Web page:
There Goes My Hero
Who is your biggest childhood idol? What was it about this person that caused your heart to race? Why does this person feel larger than life to you? For me, there were a lot. For a while, I had a man crush on Nicholas Cage (I can feel your eyes rolling). Who didn’t love Con Air?!
When I was about seven years old, I went over to my friend Travis’ house. Travis was a few years older than me and I thought he hung the moon. Travis pulled out his guitar and he started playing a song I had never heard. He said it was called “Come as you are” by the band Nirvana. I was hooked. Even as a young kid, I thought it was so catchy, cool, and heavy. When I was ten, my parents let me buy the album “Nevermind” by Nirvana. Between that album, and Amish Paradise by Weird Al, those albums were played non-stop.
One of my favorite things to do is to get up in front of people and tell them about who God has been in my life. For three years in a row, I have had the chance to drive down from Seattle to a little town called Aberdeen to speak at Harbor City Church. The people at this church have become close to my heart. A few days before I went down this year, I stumbled upon a documentary about Kurt Cobain on Netflix. I was shocked. I had no idea that the lead singer of one of my favorite childhood bands was from the same town that I was getting ready to go and speak at just a few days later.
As I was pulling into the little town, the same one that produced one of the biggest and most notorious rockstars to ever live, I noticed a sign that said “Welcome to Aberdeen, Come as you are.” I got a chill up my spine. “Was that where the title had come from?” The same one that I head banged to as a wannabe rocker kid? I can’t really identify the feelings that I felt as I drove through this little town. Thinking how as a little boy, Kurt Cobain played on these streets, went to these shops, went on dates at these restaurants. What became even more surreal was when I drove up to the house that he grew up in (pictured above). My heart sank. As I sat in front of this normal house, I couldn’t help but feel so sad at his story. Here was a kid who had a normal life, until his parents got divorced when he was nine. His life was forever changed. After a long battle with addiction and depression, he ended up taking his own life. I wondered what would have happened if some of the decisions that he made might have been different?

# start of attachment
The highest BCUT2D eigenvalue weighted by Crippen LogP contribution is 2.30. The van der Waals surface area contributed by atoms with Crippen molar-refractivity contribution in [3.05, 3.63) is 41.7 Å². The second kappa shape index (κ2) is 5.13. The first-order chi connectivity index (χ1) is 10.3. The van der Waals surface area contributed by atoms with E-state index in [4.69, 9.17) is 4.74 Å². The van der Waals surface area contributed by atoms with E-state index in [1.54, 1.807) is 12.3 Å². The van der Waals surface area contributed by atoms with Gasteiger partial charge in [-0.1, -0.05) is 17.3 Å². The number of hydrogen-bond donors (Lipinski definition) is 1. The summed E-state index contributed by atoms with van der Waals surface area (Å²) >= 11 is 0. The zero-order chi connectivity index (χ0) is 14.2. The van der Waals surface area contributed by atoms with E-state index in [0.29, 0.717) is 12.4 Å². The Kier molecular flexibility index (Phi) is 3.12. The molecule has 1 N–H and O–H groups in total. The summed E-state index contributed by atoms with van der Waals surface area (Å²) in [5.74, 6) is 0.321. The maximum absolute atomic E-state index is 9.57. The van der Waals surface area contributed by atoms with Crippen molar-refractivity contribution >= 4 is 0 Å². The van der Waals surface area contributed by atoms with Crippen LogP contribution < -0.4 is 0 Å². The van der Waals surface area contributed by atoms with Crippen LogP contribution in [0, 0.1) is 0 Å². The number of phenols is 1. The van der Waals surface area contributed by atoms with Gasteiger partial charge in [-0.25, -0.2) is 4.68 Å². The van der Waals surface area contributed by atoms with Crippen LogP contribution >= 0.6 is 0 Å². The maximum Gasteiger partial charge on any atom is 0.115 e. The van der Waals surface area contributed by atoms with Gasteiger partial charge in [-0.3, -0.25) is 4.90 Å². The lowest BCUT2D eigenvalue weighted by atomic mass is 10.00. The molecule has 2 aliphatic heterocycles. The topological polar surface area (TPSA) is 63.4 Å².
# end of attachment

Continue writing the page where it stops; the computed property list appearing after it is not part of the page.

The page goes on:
I wonder if someone would have come and walked beside a broken little boy and answered the cry of a hurting heart, if he would have felt like life was worth living. We’ll never know. As an adult, I don’t particularly idolize his life anymore, but as a kid, I thought he was pretty cool. What I realized though, was there are so many people around us today who are fighting the same battle he was fighting. Bound with depression, addiction, self-hate, and darkness. God has called his people, the church, to bring love into the darkest of places. To stop in our busy lives and reach into the worlds of those who need help. Maybe you are in a similar spot Kurt was in, if that’s so, know that you are loved and worthy of it. Reach out for help. Life is worth living, and you are not alone.